Tears with an Old Friend

My husband, Jim, and I had traveled to another town and called an old friend – Fr. Dennis, a priest we had known for a long time.  He had been forced into retirement by a debilitating disease. He invited us to his home for Mass.

He had a brand new altar in his living room, a beloved gift that is at the center of his home, and his heart.  It’s too late. He used to say Mass at the dining room table and now stands in front of this altar that he loves, but he can’t stand well.

He sat in his push-up chair and did the Liturgy of the Word from there. When he needed the readings, he opened his iPad and had an audio version of the readings read from there. He said his voice didn’t hold well and this was a long gospel.

Then took his walker to the altar and did the Eucharistic Prayer. His voice quavered a lot. We are not in the same town often, but I wondered that his voice was not as strong as it is over the phone. Then I realized he was crying. He sobbed through the Eucharistic Prayer and at one point just stood, crying. I found myself saying under my breath the next words, “Do this in memory of me,” as if to prompt him.

I thought of this very good man, this wonderful minister and the burden he has to bear with a disease that has already taken the ministry he has dedicated his life to and in the years to come, will take everything.

After Mass, he apologized and said he had a few bad days. He said he could track the progression of the disease in the last two days and he knows now that he will have to move to assisted living. He cried as he talked. It was yet another loss in this process.

As we ate the breakfast we had brought with us, Jim reminded him of a powerful experience of Mass we had once with Dennis on the night of September 11.  I echoed that. I said in a packed church that night, Dennis had used the Mass in time of War and he had announced that it was the first time he had ever used it in all of his years in the priesthood. Dennis didn’t remember it.  I tried to prompt his memory with one of the songs a choir had sung that night.  I sang, “I will not be afraid at all, my stronghold, my savior, I will not be moved.” Dennis just crumpled into tears and I could see how afraid he was.

He talked about the anxiety and fear of what is ahead and all we could do was be with him, listening — our poor ministry to this man who had ministered to thousands over the decades.

We went into the living room and talked for a little bit and he cried more. When we went to the door, not wanting to overstay our welcome, he dissolved into tears again. I put my hand on his shoulder and Jim, with an unerring sense of what is right, began to pray for Fr. Dennis out loud, while he held Dennis’ other shoulder. We asked if he wanted us to stay but he said, no, he would be alright.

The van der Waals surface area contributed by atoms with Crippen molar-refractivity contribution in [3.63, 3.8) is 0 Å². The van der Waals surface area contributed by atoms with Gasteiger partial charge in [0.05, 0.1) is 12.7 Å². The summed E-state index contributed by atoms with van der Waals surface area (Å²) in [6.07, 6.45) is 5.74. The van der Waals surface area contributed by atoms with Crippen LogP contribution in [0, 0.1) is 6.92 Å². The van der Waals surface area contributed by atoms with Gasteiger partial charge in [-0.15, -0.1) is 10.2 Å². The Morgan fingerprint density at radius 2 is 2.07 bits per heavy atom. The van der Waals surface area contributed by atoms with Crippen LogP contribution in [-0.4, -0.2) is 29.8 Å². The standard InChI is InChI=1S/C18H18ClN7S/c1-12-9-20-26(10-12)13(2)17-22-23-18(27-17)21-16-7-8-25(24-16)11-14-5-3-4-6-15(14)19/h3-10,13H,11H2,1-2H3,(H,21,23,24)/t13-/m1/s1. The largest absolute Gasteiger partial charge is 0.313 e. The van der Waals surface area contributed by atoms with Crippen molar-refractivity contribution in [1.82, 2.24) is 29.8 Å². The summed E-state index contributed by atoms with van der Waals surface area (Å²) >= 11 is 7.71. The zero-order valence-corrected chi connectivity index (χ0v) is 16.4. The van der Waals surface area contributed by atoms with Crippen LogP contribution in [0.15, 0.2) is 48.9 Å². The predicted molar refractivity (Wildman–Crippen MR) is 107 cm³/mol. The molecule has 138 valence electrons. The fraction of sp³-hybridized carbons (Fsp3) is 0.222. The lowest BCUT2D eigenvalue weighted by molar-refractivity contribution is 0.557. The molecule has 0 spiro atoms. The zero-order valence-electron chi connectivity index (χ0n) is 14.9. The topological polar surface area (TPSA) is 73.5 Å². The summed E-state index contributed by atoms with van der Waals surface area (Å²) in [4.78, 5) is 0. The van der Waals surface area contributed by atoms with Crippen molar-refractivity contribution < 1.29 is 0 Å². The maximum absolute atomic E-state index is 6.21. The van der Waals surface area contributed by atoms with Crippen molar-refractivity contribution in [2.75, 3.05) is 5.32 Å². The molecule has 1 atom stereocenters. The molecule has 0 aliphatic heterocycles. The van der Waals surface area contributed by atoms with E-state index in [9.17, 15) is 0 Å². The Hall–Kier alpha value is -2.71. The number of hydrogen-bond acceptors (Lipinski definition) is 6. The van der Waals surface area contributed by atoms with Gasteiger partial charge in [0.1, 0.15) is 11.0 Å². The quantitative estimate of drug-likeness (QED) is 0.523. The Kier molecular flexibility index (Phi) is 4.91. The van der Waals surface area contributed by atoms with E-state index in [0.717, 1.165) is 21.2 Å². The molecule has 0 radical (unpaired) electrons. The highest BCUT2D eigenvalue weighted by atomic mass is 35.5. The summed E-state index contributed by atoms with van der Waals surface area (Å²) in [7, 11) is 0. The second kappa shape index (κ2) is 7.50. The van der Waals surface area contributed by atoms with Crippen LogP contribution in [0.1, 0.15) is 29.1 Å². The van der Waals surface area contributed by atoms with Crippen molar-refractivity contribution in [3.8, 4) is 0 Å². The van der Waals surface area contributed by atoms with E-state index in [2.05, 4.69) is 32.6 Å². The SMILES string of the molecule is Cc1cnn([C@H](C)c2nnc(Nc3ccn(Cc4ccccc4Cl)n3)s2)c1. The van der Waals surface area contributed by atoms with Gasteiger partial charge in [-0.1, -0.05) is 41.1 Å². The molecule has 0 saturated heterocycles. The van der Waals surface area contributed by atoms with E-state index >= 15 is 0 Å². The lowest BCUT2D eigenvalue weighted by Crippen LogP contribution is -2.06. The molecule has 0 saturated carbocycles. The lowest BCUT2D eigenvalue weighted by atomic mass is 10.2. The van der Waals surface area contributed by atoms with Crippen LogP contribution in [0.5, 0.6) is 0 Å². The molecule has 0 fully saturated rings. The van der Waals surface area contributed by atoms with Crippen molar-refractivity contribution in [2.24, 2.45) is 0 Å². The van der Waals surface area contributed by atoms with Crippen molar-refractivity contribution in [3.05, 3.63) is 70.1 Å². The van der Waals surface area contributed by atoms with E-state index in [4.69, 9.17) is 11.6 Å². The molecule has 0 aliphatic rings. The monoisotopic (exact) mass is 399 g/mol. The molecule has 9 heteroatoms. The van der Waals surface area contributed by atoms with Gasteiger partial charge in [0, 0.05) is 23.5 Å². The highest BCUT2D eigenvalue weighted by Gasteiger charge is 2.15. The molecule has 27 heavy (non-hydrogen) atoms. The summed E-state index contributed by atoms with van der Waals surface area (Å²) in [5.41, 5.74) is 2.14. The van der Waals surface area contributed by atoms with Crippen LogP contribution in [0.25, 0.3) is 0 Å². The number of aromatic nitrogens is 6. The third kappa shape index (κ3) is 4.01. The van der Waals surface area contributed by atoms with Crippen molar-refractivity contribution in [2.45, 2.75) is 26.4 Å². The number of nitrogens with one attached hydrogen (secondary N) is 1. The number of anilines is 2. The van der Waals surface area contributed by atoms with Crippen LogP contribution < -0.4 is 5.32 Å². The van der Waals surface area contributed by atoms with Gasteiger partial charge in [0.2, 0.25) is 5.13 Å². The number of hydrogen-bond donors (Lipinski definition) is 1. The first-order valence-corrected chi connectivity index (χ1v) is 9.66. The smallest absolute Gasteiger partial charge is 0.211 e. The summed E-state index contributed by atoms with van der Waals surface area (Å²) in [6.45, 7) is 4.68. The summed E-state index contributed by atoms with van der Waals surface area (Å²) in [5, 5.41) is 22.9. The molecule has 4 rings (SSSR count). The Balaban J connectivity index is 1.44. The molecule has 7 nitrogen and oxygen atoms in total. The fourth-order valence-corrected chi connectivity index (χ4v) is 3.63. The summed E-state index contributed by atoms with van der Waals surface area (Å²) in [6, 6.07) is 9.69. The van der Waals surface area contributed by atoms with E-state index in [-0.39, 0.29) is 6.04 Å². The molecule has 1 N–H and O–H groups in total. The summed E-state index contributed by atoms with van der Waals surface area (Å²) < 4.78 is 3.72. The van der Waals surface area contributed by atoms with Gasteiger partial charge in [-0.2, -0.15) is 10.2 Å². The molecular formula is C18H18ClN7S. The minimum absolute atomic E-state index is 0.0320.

What a good man, who must be looking at the cup and asking that it pass him by.

Image by Funky64 under Creative Commons license.


  1. Thank you for such a touching story. Reading it was like looking into the window of the future to see what might be and also it has allowed me to understand what my elderly spinster aunt could be experiencing. How I wish my words of comfort could reach her and not turn into admonition. I will remember your story and pray for more patience and understanding when I get annoyed.
    I regret I was not more attentive to Fr. Guido S.J. When he was alive. I pray for all the priests who have served God till the end of their lives.

  2. this story tore at my heart and made me wonder how many do we leave alone when they are not present to us easily. How much effort do i put into visiting the home-bound or the nursing homes or the neighbor getting on in years??? I include all priests, esp.lonely ones in my prayers almost daily… Fr.Dennis will be included especially. God give him strength and consolation.

  3. A few years ago my beloved grandmother died at the age of 100. In her late 80s, as she faced many challenges similar to your friend’s and moved to assisted living, and to what became an increasingly isolated and lonely life due to almost complete loss of hearing and vision, people often referred to her tremendous courage. At first, at age 40, I didn’t really understand what they meant. Now I read this and I remember what I learned from her.

  4. Maureen,
    Thank you for sharing. For those who have been in ministry their whole adult lives, it must be a very hard transition to leave what they have done, and loved, their whole lives.
    An order of missionary priests live near us and they assist at Mass in my parish on Sundays. They are usually in their late 70’s and 80’s and are like fish out of water. They wanted to stay and be with, and die with, the people they served for so long, but were called home because their health was too poor. Your friend, Fr. Dennis, has a lot in common with these men, I think.
    At some point in our lives we will all be offered the cup…


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